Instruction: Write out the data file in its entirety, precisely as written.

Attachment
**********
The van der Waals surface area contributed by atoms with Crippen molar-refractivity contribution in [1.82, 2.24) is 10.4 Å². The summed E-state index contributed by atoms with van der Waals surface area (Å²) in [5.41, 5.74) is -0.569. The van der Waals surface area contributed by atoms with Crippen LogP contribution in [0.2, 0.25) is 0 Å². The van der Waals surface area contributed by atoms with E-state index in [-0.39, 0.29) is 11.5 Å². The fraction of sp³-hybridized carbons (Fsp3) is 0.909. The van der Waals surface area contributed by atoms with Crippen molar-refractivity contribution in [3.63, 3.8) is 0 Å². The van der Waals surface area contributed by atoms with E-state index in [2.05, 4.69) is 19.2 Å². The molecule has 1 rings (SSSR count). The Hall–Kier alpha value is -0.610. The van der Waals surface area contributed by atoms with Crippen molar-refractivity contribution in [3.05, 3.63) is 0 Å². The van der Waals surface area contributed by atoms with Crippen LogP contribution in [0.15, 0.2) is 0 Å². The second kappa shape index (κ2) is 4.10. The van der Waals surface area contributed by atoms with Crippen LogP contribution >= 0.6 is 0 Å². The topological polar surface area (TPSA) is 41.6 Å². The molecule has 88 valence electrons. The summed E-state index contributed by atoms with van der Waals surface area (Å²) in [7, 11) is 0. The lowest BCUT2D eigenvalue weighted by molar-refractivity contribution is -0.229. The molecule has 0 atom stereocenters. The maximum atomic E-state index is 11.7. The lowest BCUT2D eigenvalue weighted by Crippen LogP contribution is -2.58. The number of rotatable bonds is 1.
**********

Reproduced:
The van der Waals surface area contributed by atoms with Crippen molar-refractivity contribution in [1.82, 2.24) is 10.4 Å². The summed E-state index contributed by atoms with van der Waals surface area (Å²) in [5.41, 5.74) is -0.569. The van der Waals surface area contributed by atoms with Crippen LogP contribution in [0.2, 0.25) is 0 Å². The van der Waals surface area contributed by atoms with E-state index in [-0.39, 0.29) is 11.5 Å². The fraction of sp³-hybridized carbons (Fsp3) is 0.909. The van der Waals surface area contributed by atoms with Crippen molar-refractivity contribution in [3.63, 3.8) is 0 Å². The van der Waals surface area contributed by atoms with E-state index in [2.05, 4.69) is 19.2 Å². The molecule has 1 rings (SSSR count). The Hall–Kier alpha value is -0.610. The van der Waals surface area contributed by atoms with Crippen molar-refractivity contribution in [3.05, 3.63) is 0 Å². The van der Waals surface area contributed by atoms with Crippen LogP contribution in [0.15, 0.2) is 0 Å². The second kappa shape index (κ2) is 4.10. The van der Waals surface area contributed by atoms with Crippen LogP contribution >= 0.6 is 0 Å². The topological polar surface area (TPSA) is 41.6 Å². The molecule has 88 valence electrons. The summed E-state index contributed by atoms with van der Waals surface area (Å²) in [7, 11) is 0. The lowest BCUT2D eigenvalue weighted by molar-refractivity contribution is -0.229. The molecule has 0 atom stereocenters. The maximum atomic E-state index is 11.7. The lowest BCUT2D eigenvalue weighted by Crippen LogP contribution is -2.58. The number of rotatable bonds is 1.